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For the Love of Guam Food and More
Chamorro Tamales Gisu
...fresh masa and coconut milk impart the most delicious flavors in this tamales gisu!



I told my bestie Mel that I would work on a tamales gisu recipe for her birthday, and this is it -- wondefully creamy, fluffy, and delish. 

I don't know of any Chamorro tamales gisu recipe that uses coconut milk in the white half. I wonder why? Most of our foods contain coconut milk. At any rate, it's a delicious combination, I promise! And the way to a fluffy tamales -- is to beat the cold mixtures with the paddle attachment of a stand mixer.

Banana leaves are traditionally used to wrap the tamales. I wanted to finalize the recipe before I went that extra mile. Alternatively, you could simply line the inside of the foil with a small piece of banana leaf.

Tamales gisu is not difficult to make -- it’s just time consuming. I boil and soak the corn in lime on day 1. The next day, I clean, dry, and grind the corn. Once the ground corn, or masa, is made, it can be kept in the fridge for a couple of days before you make the tamales mixtures. The final red and white mixtures must be refrigerated until it is completely cooled. So if you have a little bit of time here and there, you can divide the process over a span of a week. It’s much easier this way. And, once you wrap the mixtures in foil, you keep it in the freezer until you are ready to eat some. Because the tamales are frozen, you will have to steam for 75 minutes. You may also steam the same day you wrap the tamales, but that will only take 50 minutes.

Also, it makes preparation so much easier if you have two bowls and two paddle attachments for your electric stand mixer.

I’ve not made this using the masa harina in the bag. I don’t recommend substituting the freshly ground corn for masa harina. See if your nearest Mexican grocer carries fresh masa from white corn that doesn’t have anything else added -- fat, salt, other. You just want plain, ground masa.

There will be a little bit of extra red mixture so you will have some packets with just the red part.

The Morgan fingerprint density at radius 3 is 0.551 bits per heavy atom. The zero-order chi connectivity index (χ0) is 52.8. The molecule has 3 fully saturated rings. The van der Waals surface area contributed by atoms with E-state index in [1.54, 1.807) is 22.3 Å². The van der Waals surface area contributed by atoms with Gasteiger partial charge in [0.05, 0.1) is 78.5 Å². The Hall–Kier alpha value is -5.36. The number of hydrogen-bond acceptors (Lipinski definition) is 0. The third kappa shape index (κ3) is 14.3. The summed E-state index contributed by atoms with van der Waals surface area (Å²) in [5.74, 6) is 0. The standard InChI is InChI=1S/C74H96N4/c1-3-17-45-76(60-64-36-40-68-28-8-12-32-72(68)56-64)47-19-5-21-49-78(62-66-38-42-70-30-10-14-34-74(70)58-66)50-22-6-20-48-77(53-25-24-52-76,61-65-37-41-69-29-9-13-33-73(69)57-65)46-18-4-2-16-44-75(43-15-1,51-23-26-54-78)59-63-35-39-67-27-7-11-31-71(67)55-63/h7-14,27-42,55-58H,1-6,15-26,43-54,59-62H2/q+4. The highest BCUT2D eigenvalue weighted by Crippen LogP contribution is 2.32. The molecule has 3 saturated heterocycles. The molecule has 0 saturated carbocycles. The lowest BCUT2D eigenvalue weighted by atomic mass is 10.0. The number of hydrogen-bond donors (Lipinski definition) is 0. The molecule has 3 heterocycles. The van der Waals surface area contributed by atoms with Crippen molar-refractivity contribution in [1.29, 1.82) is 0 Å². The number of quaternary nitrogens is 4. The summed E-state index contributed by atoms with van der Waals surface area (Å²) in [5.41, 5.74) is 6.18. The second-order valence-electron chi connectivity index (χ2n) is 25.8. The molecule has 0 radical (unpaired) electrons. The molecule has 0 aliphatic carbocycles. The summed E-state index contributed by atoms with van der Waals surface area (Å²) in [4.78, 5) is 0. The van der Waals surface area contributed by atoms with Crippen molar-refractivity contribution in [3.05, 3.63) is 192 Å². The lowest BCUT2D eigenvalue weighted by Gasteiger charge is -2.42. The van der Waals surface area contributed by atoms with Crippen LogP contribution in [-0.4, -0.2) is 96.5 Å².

Full recipe yields about 2 dozen. Mixtures can be halved.



Set 1

Half a stick of unsalted butter

1 cup chopped, uncooked, regular flavor bacon*


Set 2

3 boneless, skinless chicken thighs


Set 3

¼ cup minced onions

4 cloves garlic, minced


Set 4

8 cups hot chicken stock


Set 5

¼ cup cornstarch mixed with ¼ cup water


Set 6

3 cups freshly ground white-corn masa

1 teaspoon salt

½ teaspoon ground black pepper

¼ cup oil mixed with 2 packets of achote powder

¼ cup + 2 tablespoons thick coconut milk

Optional: hot pepper to taste

*No fruitwood-smoked or maple sugar flavored bacon


Tools: large rimmed cookie sheet lined with foil, medium pot, rubber spatula, large whisk, two medium bowls, stand mixer with bowl and paddle attachment



1. Preheat oven to 350 degrees Fahrenheit.

2. Spread the ground masa in a thin layer on a foil-lined cookie sheet and bake for 10 to 12 minutes. Spread the mixture around the sheet again. Bake for 10 to 12 more minutes. Masa should be lightly browned and toasted. If you only have a small baking sheet, you may have to bake a few more minutes for the masa to color and become toasted. Remove from oven and set aside to cool. Once cooled, rub masa between palms to break apart clumps. Set aside.

3. In a medium pot, heat the butter just under medium heat.

4. Add chopped bacon. Sautee till cooked, but not crisp.

5. Move everything to one side of pot then brown the chicken thighs on one side for three minutes. Flip chicken over to brown the other side for three minutes.